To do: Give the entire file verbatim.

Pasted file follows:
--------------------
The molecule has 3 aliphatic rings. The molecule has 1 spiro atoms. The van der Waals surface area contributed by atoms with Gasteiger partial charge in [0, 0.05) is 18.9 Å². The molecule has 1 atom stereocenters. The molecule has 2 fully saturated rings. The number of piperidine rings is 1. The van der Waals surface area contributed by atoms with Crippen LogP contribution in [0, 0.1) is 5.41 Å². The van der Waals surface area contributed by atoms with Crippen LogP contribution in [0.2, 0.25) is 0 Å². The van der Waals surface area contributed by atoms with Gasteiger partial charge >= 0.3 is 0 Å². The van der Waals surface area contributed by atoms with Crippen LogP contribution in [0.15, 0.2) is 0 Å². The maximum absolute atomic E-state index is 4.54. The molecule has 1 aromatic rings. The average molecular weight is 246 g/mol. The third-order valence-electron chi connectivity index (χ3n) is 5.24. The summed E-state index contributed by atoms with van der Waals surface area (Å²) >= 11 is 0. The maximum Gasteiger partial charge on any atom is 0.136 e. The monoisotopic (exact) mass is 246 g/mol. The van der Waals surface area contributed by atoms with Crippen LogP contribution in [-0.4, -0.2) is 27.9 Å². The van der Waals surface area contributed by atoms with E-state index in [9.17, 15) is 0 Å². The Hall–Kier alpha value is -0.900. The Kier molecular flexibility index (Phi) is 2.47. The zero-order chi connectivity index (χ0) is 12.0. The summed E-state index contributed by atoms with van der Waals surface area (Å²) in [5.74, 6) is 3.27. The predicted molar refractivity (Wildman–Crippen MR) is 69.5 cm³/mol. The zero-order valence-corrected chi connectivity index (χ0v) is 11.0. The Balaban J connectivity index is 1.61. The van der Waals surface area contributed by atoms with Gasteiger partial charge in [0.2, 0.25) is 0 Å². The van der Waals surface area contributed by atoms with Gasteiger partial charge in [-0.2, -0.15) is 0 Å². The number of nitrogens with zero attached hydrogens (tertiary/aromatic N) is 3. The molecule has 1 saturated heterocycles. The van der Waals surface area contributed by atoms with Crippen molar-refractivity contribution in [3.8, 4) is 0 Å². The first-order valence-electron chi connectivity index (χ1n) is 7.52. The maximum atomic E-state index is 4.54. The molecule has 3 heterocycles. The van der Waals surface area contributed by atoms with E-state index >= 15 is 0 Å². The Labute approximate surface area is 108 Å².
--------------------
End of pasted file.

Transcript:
The molecule has 3 aliphatic rings. The molecule has 1 spiro atoms. The van der Waals surface area contributed by atoms with Gasteiger partial charge in [0, 0.05) is 18.9 Å². The molecule has 1 atom stereocenters. The molecule has 2 fully saturated rings. The number of piperidine rings is 1. The van der Waals surface area contributed by atoms with Crippen LogP contribution in [0, 0.1) is 5.41 Å². The van der Waals surface area contributed by atoms with Crippen LogP contribution in [0.2, 0.25) is 0 Å². The van der Waals surface area contributed by atoms with Gasteiger partial charge >= 0.3 is 0 Å². The van der Waals surface area contributed by atoms with Crippen LogP contribution in [0.15, 0.2) is 0 Å². The maximum absolute atomic E-state index is 4.54. The molecule has 1 aromatic rings. The average molecular weight is 246 g/mol. The third-order valence-electron chi connectivity index (χ3n) is 5.24. The summed E-state index contributed by atoms with van der Waals surface area (Å²) >= 11 is 0. The maximum Gasteiger partial charge on any atom is 0.136 e. The monoisotopic (exact) mass is 246 g/mol. The van der Waals surface area contributed by atoms with Crippen LogP contribution in [-0.4, -0.2) is 27.9 Å². The van der Waals surface area contributed by atoms with E-state index in [9.17, 15) is 0 Å². The Hall–Kier alpha value is -0.900. The Kier molecular flexibility index (Phi) is 2.47. The zero-order chi connectivity index (χ0) is 12.0. The summed E-state index contributed by atoms with van der Waals surface area (Å²) in [5.74, 6) is 3.27. The predicted molar refractivity (Wildman–Crippen MR) is 69.5 cm³/mol. The zero-order valence-corrected chi connectivity index (χ0v) is 11.0. The Balaban J connectivity index is 1.61. The van der Waals surface area contributed by atoms with Gasteiger partial charge in [0.2, 0.25) is 0 Å². The van der Waals surface area contributed by atoms with Gasteiger partial charge in [-0.2, -0.15) is 0 Å². The number of nitrogens with zero attached hydrogens (tertiary/aromatic N) is 3. The molecule has 1 saturated heterocycles. The van der Waals surface area contributed by atoms with Crippen molar-refractivity contribution in [3.8, 4) is 0 Å². The first-order valence-electron chi connectivity index (χ1n) is 7.52. The maximum atomic E-state index is 4.54. The molecule has 3 heterocycles. The van der Waals surface area contributed by atoms with E-state index >= 15 is 0 Å². The Labute approximate surface area is 108 Å².